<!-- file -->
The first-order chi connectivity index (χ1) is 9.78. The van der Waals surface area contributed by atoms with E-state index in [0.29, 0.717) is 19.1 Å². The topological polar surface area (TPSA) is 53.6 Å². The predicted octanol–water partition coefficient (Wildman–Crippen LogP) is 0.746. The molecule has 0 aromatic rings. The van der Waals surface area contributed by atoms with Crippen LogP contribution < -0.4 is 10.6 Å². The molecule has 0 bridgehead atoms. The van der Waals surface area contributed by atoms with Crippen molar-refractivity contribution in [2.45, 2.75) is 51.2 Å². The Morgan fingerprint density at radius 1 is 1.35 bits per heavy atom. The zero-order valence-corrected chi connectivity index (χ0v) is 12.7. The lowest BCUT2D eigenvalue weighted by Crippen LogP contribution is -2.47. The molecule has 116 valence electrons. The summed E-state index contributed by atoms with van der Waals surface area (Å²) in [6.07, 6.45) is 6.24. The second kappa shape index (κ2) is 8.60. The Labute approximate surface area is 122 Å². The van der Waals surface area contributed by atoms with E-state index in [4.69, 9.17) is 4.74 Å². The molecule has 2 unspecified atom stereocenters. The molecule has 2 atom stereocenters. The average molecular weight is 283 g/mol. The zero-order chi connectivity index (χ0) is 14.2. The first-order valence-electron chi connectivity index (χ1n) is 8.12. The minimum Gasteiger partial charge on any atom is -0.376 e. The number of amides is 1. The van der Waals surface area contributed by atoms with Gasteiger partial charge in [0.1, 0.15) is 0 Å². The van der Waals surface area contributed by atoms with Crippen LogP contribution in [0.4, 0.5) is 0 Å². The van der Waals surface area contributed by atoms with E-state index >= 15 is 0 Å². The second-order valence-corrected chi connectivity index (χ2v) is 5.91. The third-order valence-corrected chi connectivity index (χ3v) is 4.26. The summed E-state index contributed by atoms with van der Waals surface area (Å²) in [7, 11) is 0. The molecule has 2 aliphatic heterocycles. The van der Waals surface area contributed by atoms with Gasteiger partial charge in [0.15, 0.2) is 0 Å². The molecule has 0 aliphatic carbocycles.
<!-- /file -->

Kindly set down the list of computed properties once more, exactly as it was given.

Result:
The first-order chi connectivity index (χ1) is 9.78. The van der Waals surface area contributed by atoms with E-state index in [0.29, 0.717) is 19.1 Å². The topological polar surface area (TPSA) is 53.6 Å². The predicted octanol–water partition coefficient (Wildman–Crippen LogP) is 0.746. The molecule has 0 aromatic rings. The van der Waals surface area contributed by atoms with Crippen LogP contribution < -0.4 is 10.6 Å². The molecule has 0 bridgehead atoms. The van der Waals surface area contributed by atoms with Crippen molar-refractivity contribution in [2.45, 2.75) is 51.2 Å². The Morgan fingerprint density at radius 1 is 1.35 bits per heavy atom. The zero-order valence-corrected chi connectivity index (χ0v) is 12.7. The lowest BCUT2D eigenvalue weighted by Crippen LogP contribution is -2.47. The molecule has 116 valence electrons. The summed E-state index contributed by atoms with van der Waals surface area (Å²) in [6.07, 6.45) is 6.24. The second kappa shape index (κ2) is 8.60. The Labute approximate surface area is 122 Å². The van der Waals surface area contributed by atoms with E-state index in [4.69, 9.17) is 4.74 Å². The molecule has 2 unspecified atom stereocenters. The molecule has 2 atom stereocenters. The average molecular weight is 283 g/mol. The zero-order chi connectivity index (χ0) is 14.2. The first-order valence-electron chi connectivity index (χ1n) is 8.12. The minimum Gasteiger partial charge on any atom is -0.376 e. The number of amides is 1. The van der Waals surface area contributed by atoms with Gasteiger partial charge in [0.1, 0.15) is 0 Å². The van der Waals surface area contributed by atoms with Crippen LogP contribution in [0.4, 0.5) is 0 Å². The van der Waals surface area contributed by atoms with E-state index >= 15 is 0 Å². The second-order valence-corrected chi connectivity index (χ2v) is 5.91. The third-order valence-corrected chi connectivity index (χ3v) is 4.26. The summed E-state index contributed by atoms with van der Waals surface area (Å²) in [7, 11) is 0. The molecule has 2 aliphatic heterocycles. The van der Waals surface area contributed by atoms with Gasteiger partial charge in [0.15, 0.2) is 0 Å². The molecule has 0 aliphatic carbocycles.